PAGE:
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able advantage affection allowed ancient appears arise arts authority beauty become better body causes character circumstances civil commerce common commonly consequence consider considerable constitution dangerous depend employed entirely equal established factions favourable force foreign former give greater hand happiness human imagine increase industry influence instance interest Italy kind labour land latter laws learning least less liberty live magistrates mankind manners means ment mention mind monarchy nature neighbouring never NOTE object observe opinion orator particular party passion perfection perhaps person pleasure political possessed practice present prince principles produce raised reason receive refinement regard render representatives republic riches Roman Rome says sciences seems senate sense sentiments slaves society species sufficient supposed sure taste thing tion trade true virtue whole
Page 521 - I am apt to suspect the negroes, and in general all the other species of men (for there are four or five different kinds) to be naturally inferior to the whites. There never was a civilized nation of any other complexion than white, nor even any individual eminent either in action or speculation. No ingenious manufactures amongst them, no arts, no sciences...
Page 310 - What nation could then dispute with us in any foreign market, or pretend to navigate or to sell manufactures at the same price, which to us would afford sufficient profit? In how little time, therefore, must this bring back the money which we had lost, and raise us to the level of all the neighbouring nations?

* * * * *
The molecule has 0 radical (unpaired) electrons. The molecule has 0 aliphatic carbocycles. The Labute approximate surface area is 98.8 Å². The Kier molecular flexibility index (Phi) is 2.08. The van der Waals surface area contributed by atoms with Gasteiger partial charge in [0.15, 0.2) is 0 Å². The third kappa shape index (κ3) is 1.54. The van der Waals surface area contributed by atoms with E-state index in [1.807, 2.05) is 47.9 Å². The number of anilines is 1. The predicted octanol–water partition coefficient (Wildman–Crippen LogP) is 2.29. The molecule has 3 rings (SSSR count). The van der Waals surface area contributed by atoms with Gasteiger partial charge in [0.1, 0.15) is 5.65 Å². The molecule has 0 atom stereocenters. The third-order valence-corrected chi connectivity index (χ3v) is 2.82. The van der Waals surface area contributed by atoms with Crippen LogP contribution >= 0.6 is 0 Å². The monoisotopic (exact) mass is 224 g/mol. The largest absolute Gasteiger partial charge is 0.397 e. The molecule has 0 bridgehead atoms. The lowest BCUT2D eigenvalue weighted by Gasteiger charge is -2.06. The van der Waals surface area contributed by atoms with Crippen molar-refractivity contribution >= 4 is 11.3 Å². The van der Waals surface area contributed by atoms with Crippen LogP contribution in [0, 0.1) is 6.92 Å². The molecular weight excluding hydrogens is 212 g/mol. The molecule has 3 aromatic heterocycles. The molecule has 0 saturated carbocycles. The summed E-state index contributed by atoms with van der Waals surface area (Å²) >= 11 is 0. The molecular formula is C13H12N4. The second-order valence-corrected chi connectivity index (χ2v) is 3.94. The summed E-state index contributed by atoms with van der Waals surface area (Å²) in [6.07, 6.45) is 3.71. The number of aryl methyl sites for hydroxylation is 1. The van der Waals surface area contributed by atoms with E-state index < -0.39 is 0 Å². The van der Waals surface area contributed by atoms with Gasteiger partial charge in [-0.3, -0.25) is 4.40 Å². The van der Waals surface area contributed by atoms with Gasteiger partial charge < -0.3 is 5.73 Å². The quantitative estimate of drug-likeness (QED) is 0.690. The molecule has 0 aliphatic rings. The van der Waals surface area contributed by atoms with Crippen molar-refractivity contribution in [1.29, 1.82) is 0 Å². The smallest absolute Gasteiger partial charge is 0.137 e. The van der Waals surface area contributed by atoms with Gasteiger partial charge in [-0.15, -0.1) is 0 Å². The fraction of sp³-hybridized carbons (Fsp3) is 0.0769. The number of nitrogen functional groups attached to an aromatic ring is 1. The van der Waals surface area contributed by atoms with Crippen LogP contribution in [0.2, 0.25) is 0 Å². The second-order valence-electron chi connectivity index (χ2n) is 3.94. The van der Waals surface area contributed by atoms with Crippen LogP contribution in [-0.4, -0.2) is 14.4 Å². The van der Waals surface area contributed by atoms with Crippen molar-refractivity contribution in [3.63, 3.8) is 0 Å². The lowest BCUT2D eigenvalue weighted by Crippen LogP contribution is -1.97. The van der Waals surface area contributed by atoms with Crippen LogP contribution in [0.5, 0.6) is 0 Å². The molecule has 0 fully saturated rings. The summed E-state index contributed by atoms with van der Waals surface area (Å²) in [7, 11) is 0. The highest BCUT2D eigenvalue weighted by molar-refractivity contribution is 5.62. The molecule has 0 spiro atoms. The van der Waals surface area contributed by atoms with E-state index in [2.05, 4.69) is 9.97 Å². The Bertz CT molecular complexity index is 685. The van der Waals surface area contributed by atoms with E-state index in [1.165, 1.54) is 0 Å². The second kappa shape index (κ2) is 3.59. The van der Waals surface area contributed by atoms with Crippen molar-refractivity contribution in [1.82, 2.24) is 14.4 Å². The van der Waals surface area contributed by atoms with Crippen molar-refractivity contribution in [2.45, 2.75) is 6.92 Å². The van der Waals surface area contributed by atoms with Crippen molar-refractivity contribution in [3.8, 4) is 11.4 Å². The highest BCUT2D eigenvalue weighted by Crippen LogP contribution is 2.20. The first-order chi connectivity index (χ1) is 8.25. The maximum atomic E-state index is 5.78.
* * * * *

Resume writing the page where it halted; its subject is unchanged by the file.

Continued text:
Page 171 - Who knows but He, whose hand the lightning forms, Who heaves old ocean, and who wings the storms, Pours fierce ambition in a Caesar's mind...
Page 238 - ... strong sense, united to delicate sentiment, improved by practice, perfected by comparison, and cleared of all prejudice, can alone entitle critics to this valuable character ; and the joint verdict of such, wherever they are to be found, is the true standard of taste and beauty.
Page 27 - NOTHING appears more surprising, to those who consider human affairs with a philosophical eye, than the easiness with which the many are governed by the few, and the implicit submission with which men resign their own sentiments and passions to those of their rulers.
Page 32 - Man, born in a family, is compelled to maintain society from necessity, from natural inclination, and from habit. The same creature, in his further progress, is engaged to establish political society, in order to administer justice, without which there can be no peace among them, nor safety, nor mutual intercourse. We are therefore to look upon all the vast apparatus of our government, as having ultimately no other object or purpose but...
Page 326 - In opposition to this narrow and malignant opinion, I will venture to assert, that the increase of riches and commerce in any one nation, instead of hurting, commonly promotes the riches and commerce of all its neighbours...
Page 211 - The whole art of the poet is employed in rousing and supporting the compassion and indignation, the anxiety and resentment, of his audience. They are pleased in proportion as they are afflicted, and never are so happy as when they employ tears, sobs, and cries, to give vent to their sorrow, and relieve their heart, swoln with the tenderest sympathy and compassion.
Page 226 - It is evident that none of the rules of composition are fixed by reasonings a priori, or can be esteemed abstract conclusions of the understanding, from comparing those habitudes and relations of ideas, which are eternal and immutable. Their foundation is the same with that of all the practical sciences, experience ; nor are they any thing but general observations, concerning what has been universally found to please in all countries and in all ages.
Page 155 - There is one mistake, to which they seem liable, almost without exception; they confine too much their principles, and make.no account of that vast variety .which nature has so much ' affected in all her operations. When a philosopher 'has, once, laid hold of a favourite principle, which perhaps, accounts for many natural effects, he extends the same principle over , the whole creation, and reduces to it every phenomenon, though by the most violent and absurd reasoning.